A high school talent show opens Eliza Hittman’s third feature, Never Rarely Sometimes Always. Autumn (Sidney Flanigan) stands at a microphone, singing a cover of “He’s Got the Power,” accompanying herself on the guitar. Her energy is grim and the pop lyrics, about a man who makes her do things she doesn’t want to do, here sound alarming. It’s a stark contrast with the acts that preceded hers, which had a 1950s theme: girls in poodle skirts and boys with slicked hair, doing Bye Bye Birdie–type dance numbers or a doo-wop song. Solemn, contemporary Autumn cuts through the kitschy view of teenage life that’s straight out of Leave It to Beaver or the black-and-white sections of Pleasantville.
I kept thinking back to that sequence over the course of this often brutal film, in which Autumn, 17 and pregnant, journeys to New York City with her cousin Skylar (Talia Ryder) to seek an abortion. Hittman’s choice of opening comes to feel more and more pointed as the film unfolds. The bobbysoxer-milkshake version of teenage life wasn’t true in the 1950s, either—it was propaganda back then, too—but what powerful and damaging propaganda it was. There could not be a wider gap between its infantilizing vision and Autumn’s reality.
Autumn and Skylar come from a small, depressed town in Pennsylvania, a state where parents need to give consent for an abortion. There’s no question of Autumn asking hers, and the father of the child is never mentioned. The bus trip to New York is long, and once the two teens are thrust into Port Authority, lugging a huge suitcase, they’re bewildered by the city, trying to figure out mass transit and where they need to go. Unexpected things happen during this secret trip, decisions must be made, and the girls often have to improvise and problem-solve. They barely speak to one another, but they grew up together: language is not really necessary.
In Never Rarely Sometimes Always, the silences speak volumes. We must read the film through these muted passages, picking up what we can from gestures, glances, behavior. What the girls don’t react to is as important as what they do. There’s a moment late in the film where Autumn reaches out and links her pinky with Skylar’s, and it’s filled with poignancy and pain. Some things are beyond words. Cinematographer Hélène Louvart, who also shot Hittman’s 2017 film Beach Rats (as well as Happy as Lazzaro and last year’s Invisible Life), keeps the camera very close to Autumn’s face throughout the film: the real story is there, in what Autumn thinks, feels, experiences. Both Flanigan and Ryder give eerily naturalistic performances, understanding how the girls camouflage their insecurities.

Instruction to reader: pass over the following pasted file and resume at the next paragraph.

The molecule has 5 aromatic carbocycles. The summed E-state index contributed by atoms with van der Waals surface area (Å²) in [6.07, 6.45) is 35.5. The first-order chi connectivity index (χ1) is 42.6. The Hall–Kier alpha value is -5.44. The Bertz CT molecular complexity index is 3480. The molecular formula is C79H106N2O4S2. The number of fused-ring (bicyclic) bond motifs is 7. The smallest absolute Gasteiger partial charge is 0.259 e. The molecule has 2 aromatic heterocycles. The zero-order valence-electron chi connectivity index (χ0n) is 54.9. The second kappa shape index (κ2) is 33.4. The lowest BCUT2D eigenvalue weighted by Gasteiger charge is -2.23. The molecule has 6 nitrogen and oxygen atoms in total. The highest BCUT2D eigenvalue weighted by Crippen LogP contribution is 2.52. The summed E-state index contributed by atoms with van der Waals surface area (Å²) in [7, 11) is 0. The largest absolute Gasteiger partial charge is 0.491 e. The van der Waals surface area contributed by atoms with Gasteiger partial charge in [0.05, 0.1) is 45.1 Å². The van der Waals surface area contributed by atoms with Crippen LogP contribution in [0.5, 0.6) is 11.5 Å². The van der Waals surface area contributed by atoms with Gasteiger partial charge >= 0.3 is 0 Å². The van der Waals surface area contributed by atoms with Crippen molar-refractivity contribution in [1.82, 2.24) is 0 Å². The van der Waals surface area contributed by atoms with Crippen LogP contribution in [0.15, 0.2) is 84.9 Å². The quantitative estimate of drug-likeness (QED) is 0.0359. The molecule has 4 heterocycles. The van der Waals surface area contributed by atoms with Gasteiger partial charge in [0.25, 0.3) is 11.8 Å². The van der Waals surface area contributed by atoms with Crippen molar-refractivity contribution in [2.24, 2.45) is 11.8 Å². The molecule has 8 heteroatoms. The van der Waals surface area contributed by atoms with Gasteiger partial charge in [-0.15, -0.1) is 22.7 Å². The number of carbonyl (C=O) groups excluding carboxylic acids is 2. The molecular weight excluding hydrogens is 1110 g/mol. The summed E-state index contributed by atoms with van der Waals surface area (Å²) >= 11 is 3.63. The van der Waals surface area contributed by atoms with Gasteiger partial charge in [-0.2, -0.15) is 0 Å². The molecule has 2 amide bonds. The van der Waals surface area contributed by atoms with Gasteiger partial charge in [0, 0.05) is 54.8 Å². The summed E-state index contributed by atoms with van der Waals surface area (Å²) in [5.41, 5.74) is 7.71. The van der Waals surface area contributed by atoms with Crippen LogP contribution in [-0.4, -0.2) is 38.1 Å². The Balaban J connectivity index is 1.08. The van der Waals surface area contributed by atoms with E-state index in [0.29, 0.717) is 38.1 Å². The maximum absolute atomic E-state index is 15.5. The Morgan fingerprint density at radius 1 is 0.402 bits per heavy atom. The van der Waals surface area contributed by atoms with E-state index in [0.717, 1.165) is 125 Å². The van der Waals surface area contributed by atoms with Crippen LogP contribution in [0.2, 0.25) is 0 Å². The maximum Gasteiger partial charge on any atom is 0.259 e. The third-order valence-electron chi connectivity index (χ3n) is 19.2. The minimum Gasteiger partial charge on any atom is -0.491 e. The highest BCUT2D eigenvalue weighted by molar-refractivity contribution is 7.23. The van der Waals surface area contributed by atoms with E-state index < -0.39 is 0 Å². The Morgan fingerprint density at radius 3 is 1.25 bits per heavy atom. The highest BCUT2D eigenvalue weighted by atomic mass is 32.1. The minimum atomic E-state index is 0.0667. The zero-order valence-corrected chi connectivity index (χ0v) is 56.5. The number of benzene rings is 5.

There are some similarities between Never Rarely Sometimes Always and Cristian Mungiu’s searing 4 Months, 3 Weeks, and 2 Days, and a similar political urgency ignites both films. Abortion is still legal in this country, although it’s being encroached upon every day, and hostility toward women’s bodies comes from the highest office in the land. When Autumn goes to a women’s health clinic in her small Pennsylvania town, she is given a pregnancy test and then shown a graphic video about abortion.
Portraying Autumn’s journey, Flanigan is a serious, almost stoic, presence. Autumn is practiced at maintaining a deadpan demeanor, but underneath it is terror and loneliness, and far beneath that is a pain she can’t really allow herself to feel. But when she answers a series of questions asked by the counselor at Planned Parenthood (the title of the film comes from the four possible answers to each question), emotions boil to the surface, ambushing her. This is the first specific glimpse of what this young girl has been through in her short life. Flanigan’s tough demeanor has been hiding that all along. It’s overwhelming.
Hittman’s feeling for adolescence is extremely intuitive, and her approach—in It Felt Like Love (2013), in Beach Rats, and now in Never Rarely Sometimes Always—is not abstract, sentimental, or intellectual. She is not tempted by melodrama or polemic. Her interest is sensorial and experiential: it’s all about textures and faces, behaviors and silences, how destabilized everything is when you’re young and hormonal and inexperienced. The societal and cultural issues at play in Never Rarely Sometimes Always are only background noise. Navigating sex and “growing up” is a treacherous business on a good day, but even with the bombardment from television and magazines of well-meaning empowerment messages about consent and boundaries and peer pressure, not much has filtered down to the population for whom it would really make a difference—at least not in Hittman’s films. She does not look back on puberty with nostalgia; her films would be much different if she did. But her stance also isn’t that of a horrified protective adult. Because of this, she is frank in a way that other directors often aren’t. She’s in the thick of it with her teenage characters—she remembers so well what it was like to be them.
Sheila O’Malley is a regular film critic for Rogerebert.com and other outlets including The Criterion Collection. Her blog is The Sheila Variations.
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